Letter to the Editor | State government retirees drowning in inflation

Tim O’Connell, Executive Director, North Carolina Retired Governmental Employees Association – March 9, 2023

More than 320,000 local and state government retirees are drowning in inflation. With a likely probability of another multi-billion-dollar surplus for the state, it’s time to do the right thing and provide inflation-fighting cost-of-living adjustments for these dedicated women and men.

The fact that everything costs more today is common knowledge. Over the past decade, individual purchasing power has declined by 29 percent. The basket of basic goods bought 10 years ago for $100 now costs $129. During this same period, cost-of-living adjustments totaled just 2 percent for state retirees and less than 1 percent for local government retirees.

This widening gap of lack of cost-of-living adjustments related to inflation hurts not only the retirees but the entire North Carolina economy. This is particularly true in North Carolina’s rural counties, where a higher percentage of retired public servants live compared to urban counties.

And yet retirees are good for the state’s economy. The National Institute of Retirement Security reports that in North Carolina, public pensioners support more than 49,477 jobs across all 100 counties and across a breadth of industries, from hospitality to healthcare to real estate. The value of this to the North Carolina economy is $8.1 billion a year and excludes the $1.2 billion this group pays in taxes to the state and federal government. The continued stagnation of cost-of-living adjustments will reduce this impact if not addressed.

While retirees remain grateful for the one-time bonuses the North Carolina General Assembly and Retirement System Trustees have provided over the past decade, such appreciated efforts will not abate the issue of short and long-term inflation. With the average retirement payment of approximately $1,650 monthly for retired public servants and the current 29 percent reduction in buying power adjusted for inflation, North Carolina has not seen this significant disparity in nearly 50 years.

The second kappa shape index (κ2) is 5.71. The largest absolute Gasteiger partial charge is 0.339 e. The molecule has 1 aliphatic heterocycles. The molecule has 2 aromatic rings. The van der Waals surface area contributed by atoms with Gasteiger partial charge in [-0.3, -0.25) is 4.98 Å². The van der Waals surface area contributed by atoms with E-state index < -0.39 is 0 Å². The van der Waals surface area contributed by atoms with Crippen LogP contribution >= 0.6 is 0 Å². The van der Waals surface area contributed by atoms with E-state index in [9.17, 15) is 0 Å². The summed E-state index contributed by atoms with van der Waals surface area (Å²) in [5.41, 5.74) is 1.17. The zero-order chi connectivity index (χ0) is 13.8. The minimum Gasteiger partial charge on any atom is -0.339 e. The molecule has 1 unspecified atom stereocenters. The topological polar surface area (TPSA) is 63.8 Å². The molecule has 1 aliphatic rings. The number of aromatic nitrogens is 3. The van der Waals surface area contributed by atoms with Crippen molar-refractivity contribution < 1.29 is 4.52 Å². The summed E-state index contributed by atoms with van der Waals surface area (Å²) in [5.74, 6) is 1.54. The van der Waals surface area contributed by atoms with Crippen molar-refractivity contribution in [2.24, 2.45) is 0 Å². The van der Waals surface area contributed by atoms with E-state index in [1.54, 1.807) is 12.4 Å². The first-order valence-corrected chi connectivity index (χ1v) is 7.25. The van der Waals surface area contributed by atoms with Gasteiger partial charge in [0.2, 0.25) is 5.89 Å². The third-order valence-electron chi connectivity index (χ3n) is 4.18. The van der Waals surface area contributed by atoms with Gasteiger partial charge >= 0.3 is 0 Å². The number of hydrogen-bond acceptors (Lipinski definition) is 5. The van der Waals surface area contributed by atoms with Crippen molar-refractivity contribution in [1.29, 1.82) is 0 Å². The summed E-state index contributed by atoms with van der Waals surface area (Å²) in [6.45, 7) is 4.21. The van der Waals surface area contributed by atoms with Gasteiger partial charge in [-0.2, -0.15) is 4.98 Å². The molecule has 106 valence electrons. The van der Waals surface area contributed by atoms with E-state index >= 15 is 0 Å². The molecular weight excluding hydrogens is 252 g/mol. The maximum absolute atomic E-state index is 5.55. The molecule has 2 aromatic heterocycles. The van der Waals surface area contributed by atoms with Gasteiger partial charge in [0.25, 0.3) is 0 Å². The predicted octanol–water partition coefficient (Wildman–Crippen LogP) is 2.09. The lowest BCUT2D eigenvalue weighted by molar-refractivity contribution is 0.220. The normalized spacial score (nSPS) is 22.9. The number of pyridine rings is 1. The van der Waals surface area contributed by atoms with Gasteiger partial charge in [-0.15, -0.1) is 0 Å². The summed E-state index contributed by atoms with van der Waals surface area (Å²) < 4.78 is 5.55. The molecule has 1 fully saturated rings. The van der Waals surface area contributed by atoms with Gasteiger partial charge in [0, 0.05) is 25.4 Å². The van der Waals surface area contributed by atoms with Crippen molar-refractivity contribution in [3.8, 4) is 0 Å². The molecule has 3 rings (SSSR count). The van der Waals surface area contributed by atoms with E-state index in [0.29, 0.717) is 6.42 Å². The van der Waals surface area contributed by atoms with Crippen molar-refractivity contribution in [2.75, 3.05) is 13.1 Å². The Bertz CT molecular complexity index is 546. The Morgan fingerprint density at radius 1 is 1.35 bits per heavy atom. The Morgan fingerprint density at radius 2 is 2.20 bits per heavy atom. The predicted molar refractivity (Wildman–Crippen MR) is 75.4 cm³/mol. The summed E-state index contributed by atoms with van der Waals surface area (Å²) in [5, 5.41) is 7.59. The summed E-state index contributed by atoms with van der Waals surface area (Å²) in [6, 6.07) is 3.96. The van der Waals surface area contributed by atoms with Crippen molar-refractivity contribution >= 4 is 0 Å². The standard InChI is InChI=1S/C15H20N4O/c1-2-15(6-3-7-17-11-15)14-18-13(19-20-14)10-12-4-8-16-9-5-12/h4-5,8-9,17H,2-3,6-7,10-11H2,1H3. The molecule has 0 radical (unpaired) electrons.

Public sector retirees are forced to make hard decisions at the grocery store and at the pharmacy, and some struggle to maintain their own homes. Governmental retirees are our neighbors, friends, and parents. They educated our children, maintained our roads, cared for our loved ones, provided our families with clean drinking water, and were the first responders who put in long and often dangerous hours to keep our communities safe.

As we look at ways to bolster the resiliency of the North Carolina economy, serious consideration must be given to how it can be done in a way that provides dignity and quality of life to governmental retirees. As our legislators and elected officials make decisions in what is projected as another year of surplus revenues, they cannot forget our retired public servants.

Local Government Retirees to See a Spending Boost in 2022

Legislative Update

North Carolina’s local government retirees will receive a long overdue boost in their annual pensions. In late January the Local Governmental Employees’ Retirement Board, which governs the state’s local government pension system, approved an across-the-board 2 percent bonus for local government retirees.